From Preconstruction to Project Solutions, Nick Puckett Paves the Way for Drone Innovation
It’s been said that necessity is the mother of invention. For Senior Preconstruction Manager Nick Puckett, that proverb might be better phrased as curiosity is the cultivator of innovation.
Recognizing their vast applications to enhance project management, Balfour Beatty’s Charlotte team invested in a drone. But they needed the right person to effectively lead a drone program. Although the technology was completely new to Nick, without hesitation he raised his hand and went to work—all outside his day-to-day preconstruction responsibilities.
After months of studying, Nick obtained his Remote Pilot Certificate through the Federal Aviation Administration (FAA) and began formulating a strategy for capturing, analyzing and leveraging drone data. Attending Autodesk University furthered his understanding of how web-based platforms like Site Scan could transform raw drone images into actionable intelligence for project teams.
Nick quickly discerned one of the drone’s major advantages: due to the rapid speed with which drone software generates an incredibly precise point cloud model, it enables quality control to take place in near real-time in the field.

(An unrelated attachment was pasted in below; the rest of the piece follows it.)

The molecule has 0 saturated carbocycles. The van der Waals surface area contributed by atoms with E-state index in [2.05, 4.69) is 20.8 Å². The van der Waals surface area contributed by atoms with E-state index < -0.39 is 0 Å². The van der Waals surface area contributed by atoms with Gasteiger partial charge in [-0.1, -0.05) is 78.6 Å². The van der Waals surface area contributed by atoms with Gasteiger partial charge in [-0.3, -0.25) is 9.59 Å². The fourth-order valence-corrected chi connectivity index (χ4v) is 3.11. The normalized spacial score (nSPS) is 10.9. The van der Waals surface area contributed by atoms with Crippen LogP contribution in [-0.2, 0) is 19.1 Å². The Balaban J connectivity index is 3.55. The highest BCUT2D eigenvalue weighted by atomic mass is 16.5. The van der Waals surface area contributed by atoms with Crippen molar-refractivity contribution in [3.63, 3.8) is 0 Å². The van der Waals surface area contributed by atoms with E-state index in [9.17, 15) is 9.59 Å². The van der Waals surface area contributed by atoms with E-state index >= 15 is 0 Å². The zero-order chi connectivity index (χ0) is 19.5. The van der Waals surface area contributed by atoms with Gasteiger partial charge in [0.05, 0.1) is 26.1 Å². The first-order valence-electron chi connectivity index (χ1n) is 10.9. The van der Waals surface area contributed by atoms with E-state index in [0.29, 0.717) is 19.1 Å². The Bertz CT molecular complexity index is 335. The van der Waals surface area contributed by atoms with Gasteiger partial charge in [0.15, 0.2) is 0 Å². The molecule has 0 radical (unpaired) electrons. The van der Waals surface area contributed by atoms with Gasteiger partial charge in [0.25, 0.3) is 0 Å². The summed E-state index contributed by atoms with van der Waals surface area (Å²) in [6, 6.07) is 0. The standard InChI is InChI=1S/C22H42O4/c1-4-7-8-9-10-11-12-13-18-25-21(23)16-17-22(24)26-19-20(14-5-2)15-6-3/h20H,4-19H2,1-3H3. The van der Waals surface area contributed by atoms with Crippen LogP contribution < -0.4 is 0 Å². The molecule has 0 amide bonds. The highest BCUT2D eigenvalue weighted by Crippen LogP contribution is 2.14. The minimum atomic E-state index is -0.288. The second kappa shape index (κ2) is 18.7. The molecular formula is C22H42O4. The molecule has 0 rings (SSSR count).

So how do drones produce such precise models? The drone operator establishes ground control points (GCPs), which are longitude and latitude coordinates spaced strategically throughout the jobsite. While in flight, the drone takes pictures of the site in a predetermined crosshatch pattern with significant overlap to capture sufficient angles for the creation of a 3D model. Site Scan allows users to import and overlay contract documents to check progress, validate inconsistencies with work in place as well as spot safety or logistical issues.
On The Jasper, a 12-story, mixed-use development in Charleston’s historic district, the team needed to create as-builts of elevated concrete slabs over formwork before floors were poured. On similar projects, the Charlotte team had used a laser scanner. This required a specially trained teammate to scan the space, ensuring every building element from the post tension cables to electrical conduit was captured.
Creating a 3D image from the laser scan takes approximately four to eight hours. Should a discovery such as a missing MEP plumbing sleeve be identified, this lag time was generally prohibitive of a team’s ability to rapidly course correct in the field. By comparison, when Nick conducted the drone flight on The Jasper, he was able to generate a model in just two hours while on-site.
According to Nick, the choice of reality capture technology isn’t an “either/or,” as laser scanners have enhanced applications for interior spaces, especially on renovations where as-builts may be missing or inaccurate. It’s the drone’s rapid mapping ability that makes it a game changer for identifying issues before they adversely affect a project’s schedule or budget.